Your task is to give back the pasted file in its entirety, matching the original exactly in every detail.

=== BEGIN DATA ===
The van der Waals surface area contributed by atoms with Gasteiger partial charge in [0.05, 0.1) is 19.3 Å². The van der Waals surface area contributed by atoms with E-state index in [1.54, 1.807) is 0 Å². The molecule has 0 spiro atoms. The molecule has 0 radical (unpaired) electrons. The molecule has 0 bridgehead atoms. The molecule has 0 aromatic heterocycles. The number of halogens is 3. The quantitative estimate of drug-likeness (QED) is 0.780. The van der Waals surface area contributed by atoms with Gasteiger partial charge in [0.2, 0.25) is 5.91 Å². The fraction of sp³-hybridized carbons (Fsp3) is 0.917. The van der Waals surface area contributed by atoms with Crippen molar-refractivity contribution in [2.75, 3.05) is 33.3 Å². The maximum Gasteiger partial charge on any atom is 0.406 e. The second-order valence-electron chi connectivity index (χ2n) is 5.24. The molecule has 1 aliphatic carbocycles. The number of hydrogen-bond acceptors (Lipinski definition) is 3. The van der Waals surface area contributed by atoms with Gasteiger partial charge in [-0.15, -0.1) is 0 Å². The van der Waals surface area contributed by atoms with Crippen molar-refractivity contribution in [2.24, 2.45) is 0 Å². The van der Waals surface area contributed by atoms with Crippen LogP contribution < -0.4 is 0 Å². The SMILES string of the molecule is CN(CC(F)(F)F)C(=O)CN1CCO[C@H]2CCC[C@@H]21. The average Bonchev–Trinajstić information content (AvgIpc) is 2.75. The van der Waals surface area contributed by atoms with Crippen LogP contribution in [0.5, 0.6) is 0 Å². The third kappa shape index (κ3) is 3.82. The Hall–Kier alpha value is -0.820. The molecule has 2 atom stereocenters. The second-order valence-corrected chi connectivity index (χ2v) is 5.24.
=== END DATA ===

The van der Waals surface area contributed by atoms with Gasteiger partial charge in [0.05, 0.1) is 19.3 Å². The van der Waals surface area contributed by atoms with E-state index in [1.54, 1.807) is 0 Å². The molecule has 0 spiro atoms. The molecule has 0 radical (unpaired) electrons. The molecule has 0 bridgehead atoms. The molecule has 0 aromatic heterocycles. The number of halogens is 3. The quantitative estimate of drug-likeness (QED) is 0.780. The van der Waals surface area contributed by atoms with Gasteiger partial charge in [0.2, 0.25) is 5.91 Å². The fraction of sp³-hybridized carbons (Fsp3) is 0.917. The van der Waals surface area contributed by atoms with Crippen molar-refractivity contribution in [2.75, 3.05) is 33.3 Å². The maximum Gasteiger partial charge on any atom is 0.406 e. The second-order valence-electron chi connectivity index (χ2n) is 5.24. The molecule has 1 aliphatic carbocycles. The number of hydrogen-bond acceptors (Lipinski definition) is 3. The van der Waals surface area contributed by atoms with Gasteiger partial charge in [-0.15, -0.1) is 0 Å². The van der Waals surface area contributed by atoms with Crippen molar-refractivity contribution in [2.24, 2.45) is 0 Å². The van der Waals surface area contributed by atoms with Crippen LogP contribution < -0.4 is 0 Å². The SMILES string of the molecule is CN(CC(F)(F)F)C(=O)CN1CCO[C@H]2CCC[C@@H]21. The average Bonchev–Trinajstić information content (AvgIpc) is 2.75. The van der Waals surface area contributed by atoms with Crippen LogP contribution in [0.5, 0.6) is 0 Å². The third kappa shape index (κ3) is 3.82. The Hall–Kier alpha value is -0.820. The molecule has 2 atom stereocenters. The second-order valence-corrected chi connectivity index (χ2v) is 5.24.